Jio plans to roll out 5G using local technology

As local manufacturing accelerates, Reliance Jio is trying to include a greater percentage of domestically made radio units in its 5G deployment. Reliance is planning to provide radio modules that can function with the deployment of the 5G network in the 700 MHz and 3300 MHz frequency bands in collaboration with Sanmina Corporation.

Jio is actually the only private telco employing its own core, or so-called brain, of the network for 5G while Ericsson, Nokia, and Samsung were handed the radio, or transport, network. They added that although homemade radios are being used in the network rollout, their use will grow as local manufacturing expands.

As of the time of publication, Reliance Jio had not responded to a question regarding the use of a homemade radio in the rollout of 5G. The previously announced joint venture agreement between US-based Sanmina Corporation and Reliance Strategic Business Ventures (RSBVL), a wholly-owned subsidiary of Reliance Industries (RIL), was concluded last month.

The RIL unit said in March that it would invest 1,670 crores to join forces with Sanmina in the production of electronics, primarily 4G and 5G telecom equipment for domestic and international markets.

Sanmina has actually also been chosen.

to be eligible for incentives under the production-linked incentive (PLI) plan for telecom equipment, which is worth 12195 crores. Reliance Jio has created an entire end-to-end 5G stack, including radio, a full 5G core network, the deployment of cloud infrastructure, and platforms for cloud-native operation support systems (OSS). To supply its 5G solution, the company is in discussions with international operators. The 5G stack is already operational at the Jio campus and other RIL locations.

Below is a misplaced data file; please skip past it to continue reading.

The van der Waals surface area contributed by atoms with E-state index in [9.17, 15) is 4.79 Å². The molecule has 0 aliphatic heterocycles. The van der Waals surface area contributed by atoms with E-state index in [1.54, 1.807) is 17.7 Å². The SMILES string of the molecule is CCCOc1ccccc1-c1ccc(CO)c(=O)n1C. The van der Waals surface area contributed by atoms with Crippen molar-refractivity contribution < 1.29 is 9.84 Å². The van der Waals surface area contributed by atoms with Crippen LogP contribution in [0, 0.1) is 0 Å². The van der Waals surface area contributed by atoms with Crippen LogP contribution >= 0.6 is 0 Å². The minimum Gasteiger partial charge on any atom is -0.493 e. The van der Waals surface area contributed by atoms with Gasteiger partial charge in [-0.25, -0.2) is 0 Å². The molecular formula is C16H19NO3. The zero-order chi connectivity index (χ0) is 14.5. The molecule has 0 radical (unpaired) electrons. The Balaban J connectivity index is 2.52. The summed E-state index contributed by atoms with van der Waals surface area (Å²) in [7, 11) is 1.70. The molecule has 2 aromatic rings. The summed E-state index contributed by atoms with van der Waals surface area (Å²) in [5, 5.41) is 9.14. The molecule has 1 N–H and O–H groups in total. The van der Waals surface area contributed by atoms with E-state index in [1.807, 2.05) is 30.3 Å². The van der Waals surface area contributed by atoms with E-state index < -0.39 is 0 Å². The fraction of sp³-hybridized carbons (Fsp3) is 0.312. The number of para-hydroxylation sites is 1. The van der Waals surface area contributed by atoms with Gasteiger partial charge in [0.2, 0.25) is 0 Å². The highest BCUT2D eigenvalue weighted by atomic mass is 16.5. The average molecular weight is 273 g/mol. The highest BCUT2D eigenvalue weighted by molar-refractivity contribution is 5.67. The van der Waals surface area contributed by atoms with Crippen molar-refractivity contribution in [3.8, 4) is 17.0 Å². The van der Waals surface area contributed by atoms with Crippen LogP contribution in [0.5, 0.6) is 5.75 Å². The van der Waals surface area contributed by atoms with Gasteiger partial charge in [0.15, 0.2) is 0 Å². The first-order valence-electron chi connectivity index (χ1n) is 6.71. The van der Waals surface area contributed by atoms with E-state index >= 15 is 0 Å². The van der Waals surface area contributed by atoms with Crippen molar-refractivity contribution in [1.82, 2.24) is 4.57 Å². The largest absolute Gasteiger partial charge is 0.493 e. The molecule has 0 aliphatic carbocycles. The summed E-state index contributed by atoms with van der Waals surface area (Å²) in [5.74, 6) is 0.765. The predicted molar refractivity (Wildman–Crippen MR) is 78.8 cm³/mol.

Jio is now expanding its 5G network at a rate of about 2,500 sites each week, and in the next three to four months, that figure is expected to reach about 5,000 sites. For its deployment, rival Bharti Airtel is installing 1,200 sites weekly.

Jio is deploying its network in a standalone mode, which requires more capital because all of the infrastructures, including cell sites and other sites, only transmits 5G signals. Non-standalone mode (NSA), on the other hand, allows for 5G speeds by bridging the mid-band spectrum (1800 MHz and 2100 MHz bands) with the 3300 MHz band, which is currently being used by Airtel.